Second, when you're out and about and the sun is strong enough to cause you to burn, make good use of clothing and a hat that provide protection against UV rays. A good UV-hat, long sleeve shirt, and light pants go a long way in protecting your skin against sun-related damage.
Third, try to limit the amount of time you spend outdoors on extremely hot days and when the sun feels hottest - usually between 11 am and 2 or 3 pm.
Fourth, when you have to be out in conditions that can cause a sunburn and you can't rely on clothing and natural shade to protect your skin, use a natural sunscreen that relies on natural physical (not chemical) blockers and other all-natural ingredients to protect your skin against sun damage.
The natural sunscreen formula that Margaret and I use for ourselves and our children consists of the following ingredients:
Natural Sunscreen Lotion Inactive Ingredients:
Shea Butter - is a highly effective, plant-based skin moisturizer.
Eucalyptus Oil - is an essential oil that moisturizes the skin and facilitates absorption of other healthy oils into your skin to help promote optimal skin tone.
Coconut Oil - is rich in healthy fatty acids that having soothing and moisturizing properties; coconut oil by itself is a highly recommended full body moisturizer.
Sunflower Oil - is also a plant-based oil that aids in moisturizing the skin.
Jojoba Oil - is a natural plant product that softens and soothes the skin - it's most commonly used to address or prevent dry or scaling skin.
Lecithin - is a natural plant compound that helps keep the skin hydrated and also acts to keep the skin baby soft.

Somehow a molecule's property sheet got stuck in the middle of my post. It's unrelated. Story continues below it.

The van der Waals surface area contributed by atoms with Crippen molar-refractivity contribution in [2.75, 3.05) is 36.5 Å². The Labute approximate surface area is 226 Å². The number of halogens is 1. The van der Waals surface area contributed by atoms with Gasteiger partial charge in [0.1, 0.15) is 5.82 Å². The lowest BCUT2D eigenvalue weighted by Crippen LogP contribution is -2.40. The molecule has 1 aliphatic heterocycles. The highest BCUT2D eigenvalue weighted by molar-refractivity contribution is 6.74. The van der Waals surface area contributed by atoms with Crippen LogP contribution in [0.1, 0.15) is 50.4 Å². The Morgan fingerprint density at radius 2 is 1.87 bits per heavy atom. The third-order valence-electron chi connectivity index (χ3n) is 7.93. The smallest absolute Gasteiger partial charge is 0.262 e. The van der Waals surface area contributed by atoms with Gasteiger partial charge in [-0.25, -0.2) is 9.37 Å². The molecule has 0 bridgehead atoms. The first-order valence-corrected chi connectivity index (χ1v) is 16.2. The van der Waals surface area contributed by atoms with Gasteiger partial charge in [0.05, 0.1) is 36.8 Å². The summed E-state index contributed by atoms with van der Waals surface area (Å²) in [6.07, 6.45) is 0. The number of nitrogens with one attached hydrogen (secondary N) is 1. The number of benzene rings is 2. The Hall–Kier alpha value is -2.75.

Glycerine - is also a fragrance-free, natural compound that helps the skin maintain a healthy balance of water in its cells and cell membranes.
Xanthan Gum - is a natural plant compound that has hydrating properties and helps keep all of the healthy oils in this formula together.
Vitamin E (Tocopheryl acetate) - is included as a natural preservative.
Vitamin A - is also included as natural preservative. When applied topically, vitamin A is thought to keep skin cells healthy, optimally hydrated, and resistant to damage by sunlight and free radicals.
Natural Sunscreen Lotion Active Ingredients:
Zinc Oxide and Titanium Oxide - are both mineral compounds that can be found in nature. They're both fine white powders that act as physical blockers that prevent UV-A and UV-B rays from damaging the skin. Both are micronized forms, meaning that they're fine enough that they don't look goopy on the skin, but not nano-fine enough to potentially get absorbed into your bloodstream.
Together, all of the natural ingredients in our all-natural sunscreen lotion combine to form a water-resistant, hypoallergenic, and highly effective sunblock that's safe to use on kids and adults alike.
It smells quite pleasant, and is completely free of harsh chemicals. It's also free of nanoparticles.
Addendum on June 22, 2009: To answer a few queries regarding our all-natural sunscreen...
1. Shelf life is considered to be three years. But even after three years, this sunscreen lotion is still effective; it just may not look and smell as fresh.
2. Best storage conditions are in a low humidity environment with temperatures between 50 and 80 degrees Fahrenheit (that's 10 to 27 degrees Celsius).
3. Our all-natural sunscreen lotion doesn't clog or irritate pores, and works well for folks who have sensitive skin.
The Bottom Line
So long as you don't get burned, it's good for you to get some sunlight exposure on your skin.
When circumstances require that you stay outdoors for an extended period of time, your best first line of defense against sun-related skin damage is a hat with a wide brim, appropriate clothing, and shade if available.
Whenever you need extra protection against potentially damaging UV-A and UV-B rays, use a sunscreen lotion that relies on physical rather than chemical blockers, and that is free of harsh chemicals that may do more harm than good to your skin and overall health.
The natural sunscreen lotion that we use is available at our natural health shop here: